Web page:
Or You Could Kiss Me, a new play by Neil Bartlett at the National Theatre in London, tells the story of a life-long relationship between Mr A and Mr B.
The action switches between the long, hot summer of 19 71, when they met on the beach in Cape Town, to the week when one of them is dying in 20 36, on the shabby side of Port Elizabeth.
The work, featuring puppets by Adrian Kohler and Basil Jones’s Handspring Puppet Company, is based on their own lives together and on an imagined future.
Except, the audience is told, “this is going to happen” and “all the events of this play are true”.
Putting your life on the stage is a special sort of challenge.
“It’s very exposing because it’s not you and it is you,” says Jones. There is a certain amount of “slippage”, a blurring of the lines between biography and fiction. And “part of the audience are believing the lie that you are telling”.
“That guy’s not you,” replies Kohler. “But he could become me,” insists Jones. “Sometimes I was in tears, or very near to tears during the making of it. The material is very close.”
“From my point of view, Neil has taken real-life incidents and woven them into a sequence that tries to put on record something that is very seldom talked about, and that is a long-term relationship,” says Kohler.
If this wasn’t daunting enough, the play is performed in the round, so the action can be seen from all angles.
Jones compares this to cross-hatching a mango with a knife and turning it inside out: “It appears to be like a little hedgehog. That is a little bit how it feels for the puppeteers working in the round. We feel turned inside out, very much revealed to the audience.”
The play also deals with being gay in apartheid South Africa. “The way that society relates to people being gay transforms all the time,” says Jones. “And just when you think it’s not an issue anymore someone gets murdered for being a lesbian in South Africa. This happens.”
“But I think this isn’t really a gay play,” says Kohler. He admits, however, that it deals with the fear of exposure — being discovered on the squash court, or wearing the same tie to a party. “It quite often takes huge courage to be out in a situation, when it is much easier to stay hidden.”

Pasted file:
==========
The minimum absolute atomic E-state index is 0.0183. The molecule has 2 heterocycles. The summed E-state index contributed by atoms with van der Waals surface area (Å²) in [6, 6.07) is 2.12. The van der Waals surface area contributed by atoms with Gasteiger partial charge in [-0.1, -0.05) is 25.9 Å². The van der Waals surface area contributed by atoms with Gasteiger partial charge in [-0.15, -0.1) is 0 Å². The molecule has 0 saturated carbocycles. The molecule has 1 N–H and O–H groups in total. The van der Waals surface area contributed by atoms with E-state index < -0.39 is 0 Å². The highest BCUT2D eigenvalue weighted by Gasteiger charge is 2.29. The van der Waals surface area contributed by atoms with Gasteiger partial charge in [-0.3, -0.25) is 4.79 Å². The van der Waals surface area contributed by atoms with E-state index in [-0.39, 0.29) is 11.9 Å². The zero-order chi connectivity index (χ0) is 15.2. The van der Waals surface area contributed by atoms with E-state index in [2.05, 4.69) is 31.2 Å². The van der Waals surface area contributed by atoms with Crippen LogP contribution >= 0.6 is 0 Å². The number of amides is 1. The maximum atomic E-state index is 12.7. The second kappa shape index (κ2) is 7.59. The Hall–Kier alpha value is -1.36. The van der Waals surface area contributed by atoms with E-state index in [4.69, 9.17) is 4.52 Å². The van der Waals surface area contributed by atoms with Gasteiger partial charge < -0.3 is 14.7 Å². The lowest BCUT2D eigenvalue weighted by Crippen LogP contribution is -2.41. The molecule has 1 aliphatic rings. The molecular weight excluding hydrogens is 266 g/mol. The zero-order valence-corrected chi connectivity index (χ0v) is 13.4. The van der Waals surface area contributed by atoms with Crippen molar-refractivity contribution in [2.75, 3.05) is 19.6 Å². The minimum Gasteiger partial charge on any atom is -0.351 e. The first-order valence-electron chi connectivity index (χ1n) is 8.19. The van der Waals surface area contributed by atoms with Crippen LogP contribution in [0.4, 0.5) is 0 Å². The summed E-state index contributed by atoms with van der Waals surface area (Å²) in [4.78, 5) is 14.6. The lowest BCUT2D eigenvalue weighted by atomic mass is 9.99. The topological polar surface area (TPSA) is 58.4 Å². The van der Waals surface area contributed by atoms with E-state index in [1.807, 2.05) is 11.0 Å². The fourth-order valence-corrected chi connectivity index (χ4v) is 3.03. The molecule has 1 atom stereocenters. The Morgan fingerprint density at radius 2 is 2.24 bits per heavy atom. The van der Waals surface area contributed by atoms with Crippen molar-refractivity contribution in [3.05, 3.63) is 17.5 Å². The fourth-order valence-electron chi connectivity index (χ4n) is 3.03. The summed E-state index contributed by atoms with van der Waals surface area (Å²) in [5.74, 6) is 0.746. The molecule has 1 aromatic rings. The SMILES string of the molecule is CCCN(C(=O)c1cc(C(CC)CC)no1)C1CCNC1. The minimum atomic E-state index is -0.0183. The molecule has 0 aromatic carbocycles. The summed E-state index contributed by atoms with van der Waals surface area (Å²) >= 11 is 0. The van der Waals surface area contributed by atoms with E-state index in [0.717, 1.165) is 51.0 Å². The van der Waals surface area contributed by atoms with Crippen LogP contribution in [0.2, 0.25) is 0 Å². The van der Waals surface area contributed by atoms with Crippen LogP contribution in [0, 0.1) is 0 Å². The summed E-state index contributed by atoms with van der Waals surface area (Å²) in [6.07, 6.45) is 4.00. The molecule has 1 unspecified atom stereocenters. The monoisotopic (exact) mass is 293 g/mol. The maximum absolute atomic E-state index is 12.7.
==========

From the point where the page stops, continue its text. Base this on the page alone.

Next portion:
Jones and Kohler, both of whom perform in this show, are following on at the National from their success with Michael Morpurgo’s award-winning War Horse. “This is the next small thing,” says Jones, as they downsize, moving from the West End to the more intimate Cottesloe Theatre.
Kohler, who has worked with wood since he was a small child, has produced another surreal array of new carved wooden puppets.
The cast includes puppets of both young and old Mr A and Mr B, five-sixths life-size. Kohler showcases not just his skills as a puppeteer but also his importance as a sculptor.
The puppets are intricately carved out of wood, which is then hollowed out. In some places they are 4mm thick, and thinner, to make them lighter. But their weight is not insignificant and becomes more noticeable after just a little while.
This also makes them very fragile. Kohler points out the shiny glue on one puppet’s fingers. “Breakage is not a tragedy, it’s just an inconvenience,” says Jones.
“If it happens, you’re not fazed by it, you perform through the breakage,” says Kohler.
The question of blowing life into the puppet is something the Handspring duo take literally. “It is quite interesting that breathing life into the puppet is a metaphor not that often actually used by puppeteers,” says Jones.
“The issue of breath came quite gradually,” says Jones.
Initially they had not been so interested in breathing as a device to give life to the puppet, but over the years they became more focused on the micro-movement of puppets, as opposed to macro-movement, which is more about choreography.
They realised that not only was micro-movement central to their work, but that “breath is the beginning of that level of movement”, says Jones. He describes sitting at the back of the theatre during War Horse, where “you could definitely see whether a puppet was breathing or not”.
“If the puppet doesn’t breathe on the stage, then the audience holds its breath for the puppet — unconsciously, and then after a while, it gives up the illusion of life,” explains Kohler.
The difficult task of writing this play for puppets fell to Bartlett. The real challenge lay not in the dialogue; rather, it was how to “embody” qualities like “memory, frailty, tenderness and courage”, says Bartlett.
“Basically, silence — not speaking — was always going to be the main event,” Bartlett says. “This is because puppets may be able to do some things on stage more conveniently than actors ever could — but they can never, ever express themselves by speaking dialogue.”
The British actress, Adjoa Andoh, puts in a strong central performance as a tough no-nonsense housekeeper, doctor and nurse. She pulls all the puppeteers together and comes across as a South African, in a part that was written specially for her.
Like all good theatre, Bartlett and his puppeteers weave a dream that draws you in and leaves you wanting to find out what happens next.
Or You Could Kiss Me is a spellbinding tale of everyday life. It is about being 19, falling in love and of how even the greatest love can’t last forever.